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Security and credentials

nRF Cloud device security involves the concepts of authentication and authorization:

  • Authentication means verifying a device's or user's claimed identity.
  • Authorization defines what the device is allowed to do after it has been authenticated.


Authentication requires the use of verifiable pieces of data (credentials) that only the bearer (person or device) should have. The password you use to log in to the nRF Cloud portal is one example of a credential.

Devices authenticate differently depending upon which nRF Cloud API they are using:

API Authentication mechanism Credentials
CoAP JSON Web Token (JWT) over TLS Tokens signed by the private key of a device's EC prime256v1 (ES256) asymmetric key pair, whose signature is verified by the associated public key stored on nRF Cloud. For the secure Provisioning Service, device's secure identity is used. For nRF Cloud Device management, a separate cloud access key is used.
MQTT Mutual TLS Requires two X.509 certificates: the AWS Root CA (to allow the device to verify the identity of the AWS MQTT broker) and a device certificate (to allow AWS to verify the identity of the device).
REST JSON Web Token (JWT) over TLS Tokens signed by the private key of a device's EC prime256v1 (ES256) asymmetric key pair, whose signature is verified by the associated public key stored on nRF Cloud.

Unlike proxy-connected consumers of Location Services, devices connecting to nRF Cloud Device Management services, for example Firmware Update Service, must be onboarded to nRF Cloud.

Generating key pairs and credentials

There are multiple ways to generate the asymmetric key pairs needed in order to subsequently generate credentials (whether X.509 certificates or JWTs):

Key generation Credential management Security level
On-device: auto-onboarding The nRF Cloud Provisioning Service requests the device to create a separate cloud access key that is stored in nRF Cloud. Most secure: Provisioning and device management authentication are separated. Key rotation with the nRF Cloud Provisioning Service. The private key is never exposed.
On-device: preconnected Write certificates to the device using the %CMNG AT command. More secure: The private key is never exposed.
On a computer Private key and public certificate are written to the device using the %CMNG AT command. Less secure: private key is generated off-device. Security depends on other factors.
On nRF Cloud The certificate and keys are obtained through the CreateDeviceCertificate endpoint. The private key and certificate (both the Nordic Semiconductor CA and device certificates) are written to the device using the %CMNG AT command. Certificate signing requests are generated using a CA certificate managed by Nordic Semiconductor. Least secure, private key is exposed: The certificate and keys are downloaded from nRF Cloud. For development purposes only.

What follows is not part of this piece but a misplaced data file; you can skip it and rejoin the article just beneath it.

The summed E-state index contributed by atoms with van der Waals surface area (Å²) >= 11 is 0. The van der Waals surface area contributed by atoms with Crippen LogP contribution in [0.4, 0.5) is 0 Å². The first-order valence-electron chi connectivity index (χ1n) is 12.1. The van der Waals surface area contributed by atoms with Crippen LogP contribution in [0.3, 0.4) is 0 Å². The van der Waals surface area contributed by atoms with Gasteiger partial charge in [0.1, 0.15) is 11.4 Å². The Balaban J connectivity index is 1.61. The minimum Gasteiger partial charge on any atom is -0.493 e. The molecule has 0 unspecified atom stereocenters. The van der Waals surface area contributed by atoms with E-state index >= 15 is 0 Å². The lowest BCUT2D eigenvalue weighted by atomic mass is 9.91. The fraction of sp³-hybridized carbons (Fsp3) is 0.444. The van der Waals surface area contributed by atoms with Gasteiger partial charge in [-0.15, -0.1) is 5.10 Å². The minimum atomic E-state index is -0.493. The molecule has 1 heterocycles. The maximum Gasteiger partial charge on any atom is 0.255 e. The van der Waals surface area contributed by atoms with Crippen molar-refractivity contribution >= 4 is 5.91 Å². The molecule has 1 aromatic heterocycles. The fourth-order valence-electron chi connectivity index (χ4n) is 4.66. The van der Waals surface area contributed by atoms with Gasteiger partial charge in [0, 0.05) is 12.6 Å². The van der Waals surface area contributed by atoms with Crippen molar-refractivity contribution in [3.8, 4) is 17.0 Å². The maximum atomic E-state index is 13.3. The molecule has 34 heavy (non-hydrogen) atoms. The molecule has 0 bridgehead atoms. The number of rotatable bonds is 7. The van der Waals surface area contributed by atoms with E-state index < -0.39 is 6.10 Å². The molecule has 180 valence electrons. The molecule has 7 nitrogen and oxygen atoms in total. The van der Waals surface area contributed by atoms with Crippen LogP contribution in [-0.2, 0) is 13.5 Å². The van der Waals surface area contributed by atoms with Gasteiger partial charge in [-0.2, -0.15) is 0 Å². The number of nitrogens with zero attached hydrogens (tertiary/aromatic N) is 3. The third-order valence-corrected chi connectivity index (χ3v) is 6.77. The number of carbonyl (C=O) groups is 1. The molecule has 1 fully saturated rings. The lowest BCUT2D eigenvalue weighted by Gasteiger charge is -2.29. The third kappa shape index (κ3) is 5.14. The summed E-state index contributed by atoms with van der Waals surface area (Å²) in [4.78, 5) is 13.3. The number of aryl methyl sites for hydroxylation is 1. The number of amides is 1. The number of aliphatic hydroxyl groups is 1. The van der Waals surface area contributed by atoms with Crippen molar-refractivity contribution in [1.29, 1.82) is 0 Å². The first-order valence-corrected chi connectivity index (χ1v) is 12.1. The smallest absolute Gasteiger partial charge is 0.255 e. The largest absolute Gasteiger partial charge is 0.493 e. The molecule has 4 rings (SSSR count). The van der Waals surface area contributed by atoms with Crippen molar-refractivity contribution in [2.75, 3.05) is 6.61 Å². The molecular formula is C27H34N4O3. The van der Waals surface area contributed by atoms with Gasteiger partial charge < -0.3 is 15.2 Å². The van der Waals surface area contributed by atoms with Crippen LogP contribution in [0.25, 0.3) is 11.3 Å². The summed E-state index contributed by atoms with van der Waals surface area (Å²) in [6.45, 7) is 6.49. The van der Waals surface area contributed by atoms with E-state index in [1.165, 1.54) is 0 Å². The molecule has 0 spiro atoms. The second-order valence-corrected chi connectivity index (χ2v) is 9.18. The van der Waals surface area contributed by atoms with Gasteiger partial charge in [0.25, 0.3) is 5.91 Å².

For more information on how to generate these assets and credentials, see Securely generating credentials for nRF91 Series devices.

For more information on service keys for cloud-to-cloud proxy servers, see Proxy server authentication.


This section covers concepts of authorization in the MQTT and REST APIs.

Authorization allows devices or users to access endpoints or features through the nRF Cloud APIs. All devices in a team are granted the same access to API operations. Devices are visible and usable only within the team to which the devices have been onboarded.

If a device has been onboarded and can connect using MQTT or CoAP, it can use all the features of the APIs. See REST for more on specific authorization mechanisms for the REST APIs.


MQTT-based authorization is handled by the standard MQTT connection process and IoT policies. MQTT connection requires the server certificate, client certificate, and client key. IoT policies define the topics to which the client can publish and subscribe. The allowed topics are listed in MQTT Topics.

Security violations

If your device attempts to do anything that is not supported over MQTT, it is immediately disconnected from the IoT broker. One common issue is attempting to publish or subscribe to a topic that is not allowed by the nRF Cloud policy. When debugging, the device may get a POLLHUP. When using the nRF Cloud library, the event generated is of type NRF_CLOUD_EVT_TRANSPORT_DISCONNECTED with a status value of NRF_CLOUD_DISCONNECT_CLOSED_BY_REMOTE.

For more information, see Disconnecting from nRF Cloud in the nRF Connect SDK documentation.


You and your devices can access REST endpoints with either an API key or JWT. Endpoints called directly by onboarded devices usually require a JWT, and endpoints called by the user to interact with services, or for application service integration, generally require an API key. Some endpoints accept either. Check the relevant API documentation for more information on specific endpoints.

If you have roles on multiple teams, you will have a different API key for each team. Applications use API keys for authentication to access nRF Cloud services for all devices in a team, whereas devices use device-specific JWTs for authentication for a more limited set of REST endpoints.

A user's role on a team also determines which operations they are authorized to request.

Proxy server authentication

If you use a proxy server to access Location Services, you need a service key.

You can generate a JWT and service key, together forming a service token, through the nRF Cloud portal or REST API. This operation is available only to the team owner. See Managing tokens and keys for more information.

This is a different JWT than the one generated on a device for requests directly to the nRF Cloud APIs.